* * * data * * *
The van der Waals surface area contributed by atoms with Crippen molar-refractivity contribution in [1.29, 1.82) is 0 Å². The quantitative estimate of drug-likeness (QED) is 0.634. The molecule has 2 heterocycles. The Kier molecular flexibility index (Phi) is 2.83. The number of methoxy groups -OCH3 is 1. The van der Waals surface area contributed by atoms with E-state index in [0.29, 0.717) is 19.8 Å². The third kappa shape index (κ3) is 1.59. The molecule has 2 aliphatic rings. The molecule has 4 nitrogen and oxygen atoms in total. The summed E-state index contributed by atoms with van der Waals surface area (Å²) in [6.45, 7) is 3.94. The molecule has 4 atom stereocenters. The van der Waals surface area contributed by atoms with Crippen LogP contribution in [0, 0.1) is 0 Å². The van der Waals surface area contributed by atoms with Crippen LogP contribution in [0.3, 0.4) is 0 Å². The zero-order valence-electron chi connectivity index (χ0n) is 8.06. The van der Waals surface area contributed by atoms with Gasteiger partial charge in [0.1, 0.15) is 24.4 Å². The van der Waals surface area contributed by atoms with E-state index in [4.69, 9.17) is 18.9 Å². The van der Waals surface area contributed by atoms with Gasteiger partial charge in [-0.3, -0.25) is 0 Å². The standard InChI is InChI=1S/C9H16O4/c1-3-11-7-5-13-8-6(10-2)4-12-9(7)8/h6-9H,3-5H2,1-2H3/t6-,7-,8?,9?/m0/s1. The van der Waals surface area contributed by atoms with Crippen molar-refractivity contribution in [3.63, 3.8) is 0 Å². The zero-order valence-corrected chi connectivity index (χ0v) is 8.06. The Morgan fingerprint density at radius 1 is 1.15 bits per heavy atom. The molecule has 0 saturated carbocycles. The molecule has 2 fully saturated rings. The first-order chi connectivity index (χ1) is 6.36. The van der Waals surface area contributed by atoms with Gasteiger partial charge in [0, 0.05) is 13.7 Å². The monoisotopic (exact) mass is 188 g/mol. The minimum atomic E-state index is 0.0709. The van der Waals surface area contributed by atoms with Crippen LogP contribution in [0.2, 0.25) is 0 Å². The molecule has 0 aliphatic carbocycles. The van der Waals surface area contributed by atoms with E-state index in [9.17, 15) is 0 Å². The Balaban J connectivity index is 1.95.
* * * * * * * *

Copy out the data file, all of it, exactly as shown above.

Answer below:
The van der Waals surface area contributed by atoms with Crippen molar-refractivity contribution in [1.29, 1.82) is 0 Å². The quantitative estimate of drug-likeness (QED) is 0.634. The molecule has 2 heterocycles. The Kier molecular flexibility index (Phi) is 2.83. The number of methoxy groups -OCH3 is 1. The van der Waals surface area contributed by atoms with E-state index in [0.29, 0.717) is 19.8 Å². The third kappa shape index (κ3) is 1.59. The molecule has 2 aliphatic rings. The molecule has 4 nitrogen and oxygen atoms in total. The summed E-state index contributed by atoms with van der Waals surface area (Å²) in [6.45, 7) is 3.94. The molecule has 4 atom stereocenters. The van der Waals surface area contributed by atoms with Crippen LogP contribution in [0, 0.1) is 0 Å². The van der Waals surface area contributed by atoms with Crippen LogP contribution in [0.3, 0.4) is 0 Å². The zero-order valence-electron chi connectivity index (χ0n) is 8.06. The van der Waals surface area contributed by atoms with Gasteiger partial charge in [0.1, 0.15) is 24.4 Å². The van der Waals surface area contributed by atoms with E-state index in [4.69, 9.17) is 18.9 Å². The van der Waals surface area contributed by atoms with Gasteiger partial charge in [-0.3, -0.25) is 0 Å². The standard InChI is InChI=1S/C9H16O4/c1-3-11-7-5-13-8-6(10-2)4-12-9(7)8/h6-9H,3-5H2,1-2H3/t6-,7-,8?,9?/m0/s1. The van der Waals surface area contributed by atoms with Crippen molar-refractivity contribution in [3.63, 3.8) is 0 Å². The zero-order valence-corrected chi connectivity index (χ0v) is 8.06. The Morgan fingerprint density at radius 1 is 1.15 bits per heavy atom. The molecule has 0 saturated carbocycles. The molecule has 2 fully saturated rings. The first-order chi connectivity index (χ1) is 6.36. The van der Waals surface area contributed by atoms with Gasteiger partial charge in [0, 0.05) is 13.7 Å². The monoisotopic (exact) mass is 188 g/mol. The minimum atomic E-state index is 0.0709. The van der Waals surface area contributed by atoms with Crippen LogP contribution in [0.2, 0.25) is 0 Å². The molecule has 0 aliphatic carbocycles. The van der Waals surface area contributed by atoms with E-state index in [9.17, 15) is 0 Å². The Balaban J connectivity index is 1.95.